The National Governors Association recently estimated that state budget shortfalls will total between $40 billion and $50 billion for the current fiscal year. Since states must balance their budgets even in recessions, they are being compelled to institute sizeable budget cuts and/or tax increases. Such actions by states further dampen the economy. Although a number of economists have advised that providing fiscal relief to states to lessen the magnitude of these state fiscal actions would be one of the most effective forms of economic stimulus the federal government could provide, the House bill provides no net fiscal relief and instead makes the budget shortfalls larger in a number of states.

Finally, most states anticipate serious fiscal difficulties to continue at least through 2003, due to lagging revenues and high unemployment levels that are expected to continue for a number of months after the recession ends. Some states, including Alabama, Florida, North Carolina, and Ohio, have already enacted major budget cuts and/or tax measures that will carry over into 2003. Other states have been able to draw upon reserves and make other budget adjustments to avoid major service cuts and tax increases in 2002, but will not be able to forestall such cuts in the 2003 fiscal year. If states lose an additional $4.5 billion in 2003 as a result of Congress' extending the depreciation tax cut into a second year, they will have to cut programs or raise other taxes to a greater degree to make up for this loss.

Many state legislatures are meeting now to consider and act on their fiscal year 2003 budgets. Examples of tax changes that governors have recently proposed to help balance their 2003 budgets include increased sales, cigarette and gasoline taxes in Kansas, postponement of an income tax cut in Maryland, broadening the sales tax base in Minnesota, excise tax increases in Missouri, and rollback of an income tax reduction in Oregon. Many states also have implemented or are seriously considering reductions in an array of programs in 2003, including cuts in Medicaid and the State Children's Health Insurance Program (SCHIP) that would affect thousands of low-income children and elderly and disabled people. For example, Oklahoma and New Mexico may eliminate their SCHIP programs for children entirely.(7) Tennessee has proposed cutting Medicaid eligibility for 180,000 low-income people. Some states, such as Florida and Oregon, are likely to cut coverage for the "medically needy," a group of low-income people who incur catastrophic health care expenses. Some other states will no longer cover disabled workers returning to work and low-income women with breast and cervical cancer. In addition, a number of states, including Indiana, Maine and New Jersey, are suspending measures to reach more of the uninsured.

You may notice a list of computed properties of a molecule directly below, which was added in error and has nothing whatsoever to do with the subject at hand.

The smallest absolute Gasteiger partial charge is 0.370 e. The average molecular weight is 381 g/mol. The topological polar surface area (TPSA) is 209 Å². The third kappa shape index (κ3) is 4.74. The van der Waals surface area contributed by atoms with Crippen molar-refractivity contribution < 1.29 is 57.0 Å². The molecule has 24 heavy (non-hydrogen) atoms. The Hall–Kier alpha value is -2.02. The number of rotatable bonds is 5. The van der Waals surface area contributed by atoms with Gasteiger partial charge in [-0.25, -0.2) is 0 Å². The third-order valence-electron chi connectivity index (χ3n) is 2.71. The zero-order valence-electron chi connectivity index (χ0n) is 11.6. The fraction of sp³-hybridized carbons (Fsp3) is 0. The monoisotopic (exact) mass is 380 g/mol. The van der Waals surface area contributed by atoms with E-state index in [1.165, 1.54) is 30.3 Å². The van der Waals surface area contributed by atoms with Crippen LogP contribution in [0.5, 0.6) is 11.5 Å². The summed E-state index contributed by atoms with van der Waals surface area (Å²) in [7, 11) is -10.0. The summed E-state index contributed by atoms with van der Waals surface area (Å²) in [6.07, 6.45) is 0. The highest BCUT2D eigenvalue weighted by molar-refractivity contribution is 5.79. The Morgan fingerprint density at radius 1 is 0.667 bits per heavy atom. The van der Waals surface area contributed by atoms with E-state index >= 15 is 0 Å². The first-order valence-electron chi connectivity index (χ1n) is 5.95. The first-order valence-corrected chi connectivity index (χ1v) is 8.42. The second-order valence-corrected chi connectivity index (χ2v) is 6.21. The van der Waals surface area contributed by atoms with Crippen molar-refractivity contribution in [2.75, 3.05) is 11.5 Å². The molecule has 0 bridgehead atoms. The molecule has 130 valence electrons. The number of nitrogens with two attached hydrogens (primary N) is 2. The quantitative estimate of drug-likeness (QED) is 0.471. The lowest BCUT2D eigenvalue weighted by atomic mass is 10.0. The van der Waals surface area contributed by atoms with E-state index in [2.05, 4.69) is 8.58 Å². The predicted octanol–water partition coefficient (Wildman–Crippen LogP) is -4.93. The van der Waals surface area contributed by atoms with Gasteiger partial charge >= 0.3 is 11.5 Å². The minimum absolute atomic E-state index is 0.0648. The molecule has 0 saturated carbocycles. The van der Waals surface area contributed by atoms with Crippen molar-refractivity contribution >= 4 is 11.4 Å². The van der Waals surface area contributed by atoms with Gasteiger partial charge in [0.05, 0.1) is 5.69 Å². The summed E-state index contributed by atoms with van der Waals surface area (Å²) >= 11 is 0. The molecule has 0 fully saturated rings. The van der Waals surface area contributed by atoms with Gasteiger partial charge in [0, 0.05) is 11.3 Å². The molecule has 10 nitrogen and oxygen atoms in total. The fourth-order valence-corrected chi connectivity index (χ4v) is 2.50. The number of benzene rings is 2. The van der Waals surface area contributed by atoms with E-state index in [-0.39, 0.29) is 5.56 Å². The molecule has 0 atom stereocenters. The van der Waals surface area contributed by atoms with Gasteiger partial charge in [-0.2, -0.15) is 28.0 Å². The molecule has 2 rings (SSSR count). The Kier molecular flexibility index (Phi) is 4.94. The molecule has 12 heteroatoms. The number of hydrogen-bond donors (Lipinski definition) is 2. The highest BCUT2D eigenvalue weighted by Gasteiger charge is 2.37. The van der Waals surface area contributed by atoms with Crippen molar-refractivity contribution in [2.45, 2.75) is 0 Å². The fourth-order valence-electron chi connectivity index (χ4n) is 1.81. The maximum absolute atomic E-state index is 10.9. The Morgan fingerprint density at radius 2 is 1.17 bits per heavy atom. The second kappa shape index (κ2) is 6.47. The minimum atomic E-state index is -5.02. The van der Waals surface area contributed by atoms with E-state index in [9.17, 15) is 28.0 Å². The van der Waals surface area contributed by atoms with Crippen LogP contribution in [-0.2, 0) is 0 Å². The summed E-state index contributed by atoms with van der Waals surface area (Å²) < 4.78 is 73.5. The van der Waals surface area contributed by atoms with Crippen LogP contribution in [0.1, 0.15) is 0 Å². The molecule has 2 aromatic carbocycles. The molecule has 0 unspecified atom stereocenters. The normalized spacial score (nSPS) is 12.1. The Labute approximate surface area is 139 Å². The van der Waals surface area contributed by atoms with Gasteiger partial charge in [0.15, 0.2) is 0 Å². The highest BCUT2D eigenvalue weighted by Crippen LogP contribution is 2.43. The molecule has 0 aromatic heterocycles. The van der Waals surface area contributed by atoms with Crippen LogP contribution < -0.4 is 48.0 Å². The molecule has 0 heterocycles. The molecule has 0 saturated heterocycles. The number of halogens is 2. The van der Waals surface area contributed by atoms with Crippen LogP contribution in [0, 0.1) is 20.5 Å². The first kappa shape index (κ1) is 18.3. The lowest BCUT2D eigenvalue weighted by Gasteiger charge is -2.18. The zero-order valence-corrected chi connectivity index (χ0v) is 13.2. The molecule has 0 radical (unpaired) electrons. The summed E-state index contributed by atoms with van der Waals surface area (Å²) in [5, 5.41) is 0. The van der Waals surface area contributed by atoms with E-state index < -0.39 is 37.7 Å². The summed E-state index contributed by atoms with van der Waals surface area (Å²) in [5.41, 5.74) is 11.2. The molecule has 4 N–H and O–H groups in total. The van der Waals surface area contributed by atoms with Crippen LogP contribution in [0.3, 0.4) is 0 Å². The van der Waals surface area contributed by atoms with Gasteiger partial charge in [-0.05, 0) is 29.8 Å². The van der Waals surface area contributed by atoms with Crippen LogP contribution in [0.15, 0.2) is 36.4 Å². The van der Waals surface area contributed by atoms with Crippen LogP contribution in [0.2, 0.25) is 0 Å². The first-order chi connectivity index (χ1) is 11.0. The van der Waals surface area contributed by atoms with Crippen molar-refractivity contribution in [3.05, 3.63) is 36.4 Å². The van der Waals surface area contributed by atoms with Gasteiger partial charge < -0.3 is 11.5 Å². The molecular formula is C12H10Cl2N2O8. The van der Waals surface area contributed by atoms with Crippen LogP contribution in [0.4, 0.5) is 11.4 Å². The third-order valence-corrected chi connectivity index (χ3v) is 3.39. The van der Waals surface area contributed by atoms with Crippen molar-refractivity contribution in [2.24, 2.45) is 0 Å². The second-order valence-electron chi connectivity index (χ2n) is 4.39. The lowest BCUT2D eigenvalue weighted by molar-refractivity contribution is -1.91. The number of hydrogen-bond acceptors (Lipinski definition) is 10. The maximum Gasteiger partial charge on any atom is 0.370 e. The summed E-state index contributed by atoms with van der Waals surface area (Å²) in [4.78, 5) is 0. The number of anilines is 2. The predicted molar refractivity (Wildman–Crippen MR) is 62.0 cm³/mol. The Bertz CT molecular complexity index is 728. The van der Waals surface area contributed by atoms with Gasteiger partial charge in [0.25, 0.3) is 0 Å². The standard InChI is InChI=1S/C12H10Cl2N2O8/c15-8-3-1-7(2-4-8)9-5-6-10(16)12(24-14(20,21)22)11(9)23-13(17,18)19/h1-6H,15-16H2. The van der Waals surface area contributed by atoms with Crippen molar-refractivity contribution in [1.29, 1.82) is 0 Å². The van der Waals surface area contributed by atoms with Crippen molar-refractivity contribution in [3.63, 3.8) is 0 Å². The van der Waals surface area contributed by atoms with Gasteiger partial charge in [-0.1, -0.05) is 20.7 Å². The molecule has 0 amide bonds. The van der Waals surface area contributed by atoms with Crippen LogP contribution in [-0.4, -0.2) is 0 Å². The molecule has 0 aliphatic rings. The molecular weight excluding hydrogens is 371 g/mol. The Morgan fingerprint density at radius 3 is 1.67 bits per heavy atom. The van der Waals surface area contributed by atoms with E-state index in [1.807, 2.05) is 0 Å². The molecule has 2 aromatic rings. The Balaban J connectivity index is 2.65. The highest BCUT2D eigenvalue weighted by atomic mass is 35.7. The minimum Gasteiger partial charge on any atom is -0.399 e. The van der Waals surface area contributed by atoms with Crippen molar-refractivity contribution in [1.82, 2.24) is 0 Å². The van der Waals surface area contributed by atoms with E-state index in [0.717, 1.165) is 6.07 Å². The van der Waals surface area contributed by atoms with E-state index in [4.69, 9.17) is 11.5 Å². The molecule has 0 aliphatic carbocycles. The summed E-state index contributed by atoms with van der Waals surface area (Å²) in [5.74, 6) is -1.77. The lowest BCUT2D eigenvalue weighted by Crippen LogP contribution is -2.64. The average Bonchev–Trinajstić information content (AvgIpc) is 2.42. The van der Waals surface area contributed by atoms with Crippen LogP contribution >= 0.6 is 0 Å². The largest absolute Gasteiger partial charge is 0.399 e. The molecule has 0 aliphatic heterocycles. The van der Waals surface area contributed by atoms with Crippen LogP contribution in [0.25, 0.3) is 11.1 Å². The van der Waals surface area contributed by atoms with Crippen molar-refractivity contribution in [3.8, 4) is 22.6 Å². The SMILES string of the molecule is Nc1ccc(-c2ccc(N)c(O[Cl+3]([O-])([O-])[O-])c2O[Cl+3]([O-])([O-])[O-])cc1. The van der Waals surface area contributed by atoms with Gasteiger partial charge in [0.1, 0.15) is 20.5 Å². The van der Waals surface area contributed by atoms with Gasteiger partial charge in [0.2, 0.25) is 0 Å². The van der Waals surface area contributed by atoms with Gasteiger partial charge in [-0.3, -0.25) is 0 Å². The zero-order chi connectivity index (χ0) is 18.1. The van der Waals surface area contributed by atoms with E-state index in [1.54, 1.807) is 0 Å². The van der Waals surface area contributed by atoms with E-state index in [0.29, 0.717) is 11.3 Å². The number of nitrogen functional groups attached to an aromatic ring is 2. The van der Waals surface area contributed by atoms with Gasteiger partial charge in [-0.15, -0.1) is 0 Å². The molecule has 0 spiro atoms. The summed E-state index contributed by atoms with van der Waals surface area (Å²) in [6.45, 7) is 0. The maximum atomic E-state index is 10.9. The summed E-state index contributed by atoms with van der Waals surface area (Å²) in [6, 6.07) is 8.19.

Health Insurance for the Unemployed

The health insurance provisions of the package are problematic as well. The principal such provision would provide a tax credit for 60 percent of health insurance premiums that laid-off workers pay through 2003. A second proposal would increase funding for a small Labor Department block-grant program known as the National Emergency Grants program and make the provision of health insurance one of the allowable uses of the block-grant funds. Neither of these proposals is well-designed, and they are likely to prove of limited effectiveness. Other approaches to providing health insurance to the unemployed represent sounder policy.

Health Insurance Tax Credit

The proposed tax credit could be used to purchase either employer-based coverage through COBRA or insurance in the individual health insurance market. The design of this credit, however, would make it of little benefit to many low- and moderate-income families with unemployed workers.

Tax Credit Relies on Problematic Individual Market for Health Insurance

Making the tax credit available for the purchase of insurance in the individual market is problematic. As noted, the individual market lacks the advantages of group insurance purchased through employers or public programs. Many plans sold on the individual market impose high deductibles and offer limited coverage. Furthermore, premiums in the individual market generally vary based on risk factors such as age and medical history and insurers often exclude people entirely.

The new proposal lacks substantive insurance-market reforms to ensure that individual health insurance policies that provide adequate coverage will be made available at affordable prices to unemployed workers in the individual health insurance market. Under the proposal, states would have to guarantee that some form of individual coverage is made available to laid-off workers who previously had employer-based coverage. Similar requirements are part of current law, however, and some states comply with them simply by allowing individuals who otherwise are unable to secure coverage to purchase insurance through so-called "high-risk pools." These arrangements, often subsidized by insurers and states, are supposed to allow "uninsurable" individuals to purchase coverage.

Yet premiums for policies sold through high-risk pools can still be unaffordable, and the coverage provided can be very limited. In addition, some high-risk pools do not cover pre-existing conditions for some period of time, while others impose waiting lists or are closed to new enrollment. As a result, few individuals purchase health insurance through these pools. In addition, about half the states do not even operate high-risk pools.

To address these concerns, the House bill would make $100 million available to states. States could use the funds to establish high-risk pools if they have not already done so, or to further subsidize operation of these pools. Given the inadequacies of the high-risk pools, however, it is doubtful that these funds would be sufficient to significantly improve access, affordability, and quality for older and sicker unemployed workers who otherwise are unable to obtain coverage in the individual market.

Tax Credit Is Part of Long-Term Agenda To Weaken Employer-Based Coverage